"Blessed are the sleepy ones," writes Nietzsche, "for they shall soon drop off." Sleep is an extraordinarily, albeit profoundly odd, phenomenon, yet we seem to accept prolonged nightly blackouts w
From The Committee of Sleep by Deirdre Barrett
Psychologists have developed incubation rituals to encourage problem-solving dreams. These usually target interpersonal and emotional problems, but they are also relevant to objective creative tasks. Incubation instructions usually include:
1) Write down the problem as a brief phrase of sentence and place this by the bed.
2) Review the problem for a few minutes just before going to bed.
3) Once in bed, visualize the problem as concrete image if it lends itself to this.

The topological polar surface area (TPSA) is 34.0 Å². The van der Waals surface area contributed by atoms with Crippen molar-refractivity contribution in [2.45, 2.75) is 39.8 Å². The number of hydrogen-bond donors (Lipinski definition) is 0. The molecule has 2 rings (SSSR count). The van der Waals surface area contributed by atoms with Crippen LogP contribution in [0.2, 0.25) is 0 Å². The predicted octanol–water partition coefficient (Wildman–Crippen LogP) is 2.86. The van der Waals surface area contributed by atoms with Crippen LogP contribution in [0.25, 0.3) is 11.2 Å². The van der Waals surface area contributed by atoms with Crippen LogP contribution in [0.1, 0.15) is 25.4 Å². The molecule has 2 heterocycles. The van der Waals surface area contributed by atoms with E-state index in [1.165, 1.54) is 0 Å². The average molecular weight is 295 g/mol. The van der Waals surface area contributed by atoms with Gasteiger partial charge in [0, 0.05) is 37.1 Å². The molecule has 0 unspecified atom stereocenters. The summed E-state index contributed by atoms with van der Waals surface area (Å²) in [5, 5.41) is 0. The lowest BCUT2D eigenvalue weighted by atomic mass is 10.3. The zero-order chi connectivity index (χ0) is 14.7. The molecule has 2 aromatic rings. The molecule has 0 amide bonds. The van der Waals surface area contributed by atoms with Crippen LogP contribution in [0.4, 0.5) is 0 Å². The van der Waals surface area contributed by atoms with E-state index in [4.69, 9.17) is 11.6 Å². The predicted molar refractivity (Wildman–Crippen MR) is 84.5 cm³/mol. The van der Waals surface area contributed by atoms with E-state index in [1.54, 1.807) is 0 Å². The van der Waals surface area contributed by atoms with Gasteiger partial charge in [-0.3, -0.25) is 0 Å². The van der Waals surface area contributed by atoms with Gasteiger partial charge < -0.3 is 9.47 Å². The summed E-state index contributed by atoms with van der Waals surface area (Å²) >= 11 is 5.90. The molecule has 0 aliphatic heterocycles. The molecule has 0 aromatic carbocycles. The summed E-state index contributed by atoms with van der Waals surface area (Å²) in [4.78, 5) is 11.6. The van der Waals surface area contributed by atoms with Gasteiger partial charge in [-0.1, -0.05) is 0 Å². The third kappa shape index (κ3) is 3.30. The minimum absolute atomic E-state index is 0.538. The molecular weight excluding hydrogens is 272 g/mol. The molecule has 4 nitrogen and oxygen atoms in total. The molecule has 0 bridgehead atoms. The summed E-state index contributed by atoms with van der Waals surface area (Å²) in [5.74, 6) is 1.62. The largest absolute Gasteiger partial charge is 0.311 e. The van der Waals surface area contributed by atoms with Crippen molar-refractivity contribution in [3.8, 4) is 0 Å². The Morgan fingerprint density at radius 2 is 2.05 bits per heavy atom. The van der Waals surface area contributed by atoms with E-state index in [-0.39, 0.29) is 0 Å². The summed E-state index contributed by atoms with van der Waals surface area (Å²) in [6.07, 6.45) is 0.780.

4) Tell yourself you want to dream about the problem just as you are drifting off to sleep.
5) Keeping a pen and paper--perhaps also a flashlight or pen with a lit tip--on the night table.
6) Upon awakening, lie quietly before getting out of bed. Note whether there is any trace of a recalled dream and invite more of the dream to return if possible. Write it down.
Sometimes the incubation also involves:
7) At bedtime, visualize yourself dreaming about the problem, awakening, and writing on the bedside note pad.
8) Arrange objects connected to the problem on the night table or on the wall across from bed if they lend themselves to a poster.